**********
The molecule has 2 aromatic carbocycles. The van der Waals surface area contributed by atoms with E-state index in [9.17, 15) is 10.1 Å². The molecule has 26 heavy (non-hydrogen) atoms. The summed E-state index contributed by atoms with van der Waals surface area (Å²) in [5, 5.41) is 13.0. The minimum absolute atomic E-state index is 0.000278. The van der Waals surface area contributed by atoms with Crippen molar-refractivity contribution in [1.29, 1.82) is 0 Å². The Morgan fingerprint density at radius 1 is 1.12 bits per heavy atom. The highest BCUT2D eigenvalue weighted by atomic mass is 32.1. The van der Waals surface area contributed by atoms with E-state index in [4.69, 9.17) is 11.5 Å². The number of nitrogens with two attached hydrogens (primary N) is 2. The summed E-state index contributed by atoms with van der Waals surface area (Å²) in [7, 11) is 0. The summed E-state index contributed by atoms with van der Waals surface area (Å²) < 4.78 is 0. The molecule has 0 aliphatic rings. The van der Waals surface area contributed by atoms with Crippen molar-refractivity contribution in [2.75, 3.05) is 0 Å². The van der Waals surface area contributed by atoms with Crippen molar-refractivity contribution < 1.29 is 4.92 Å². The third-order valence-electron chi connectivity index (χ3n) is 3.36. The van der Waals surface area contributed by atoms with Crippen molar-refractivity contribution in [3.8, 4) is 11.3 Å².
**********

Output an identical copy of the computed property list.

The molecule has 2 aromatic carbocycles. The van der Waals surface area contributed by atoms with E-state index in [9.17, 15) is 10.1 Å². The molecule has 26 heavy (non-hydrogen) atoms. The summed E-state index contributed by atoms with van der Waals surface area (Å²) in [5, 5.41) is 13.0. The minimum absolute atomic E-state index is 0.000278. The van der Waals surface area contributed by atoms with Crippen molar-refractivity contribution in [1.29, 1.82) is 0 Å². The Morgan fingerprint density at radius 1 is 1.12 bits per heavy atom. The highest BCUT2D eigenvalue weighted by atomic mass is 32.1. The van der Waals surface area contributed by atoms with E-state index in [4.69, 9.17) is 11.5 Å². The number of nitrogens with two attached hydrogens (primary N) is 2. The summed E-state index contributed by atoms with van der Waals surface area (Å²) in [7, 11) is 0. The summed E-state index contributed by atoms with van der Waals surface area (Å²) < 4.78 is 0. The molecule has 0 aliphatic rings. The van der Waals surface area contributed by atoms with Crippen molar-refractivity contribution in [2.75, 3.05) is 0 Å². The van der Waals surface area contributed by atoms with Crippen molar-refractivity contribution < 1.29 is 4.92 Å². The third-order valence-electron chi connectivity index (χ3n) is 3.36. The van der Waals surface area contributed by atoms with Crippen molar-refractivity contribution in [3.8, 4) is 11.3 Å².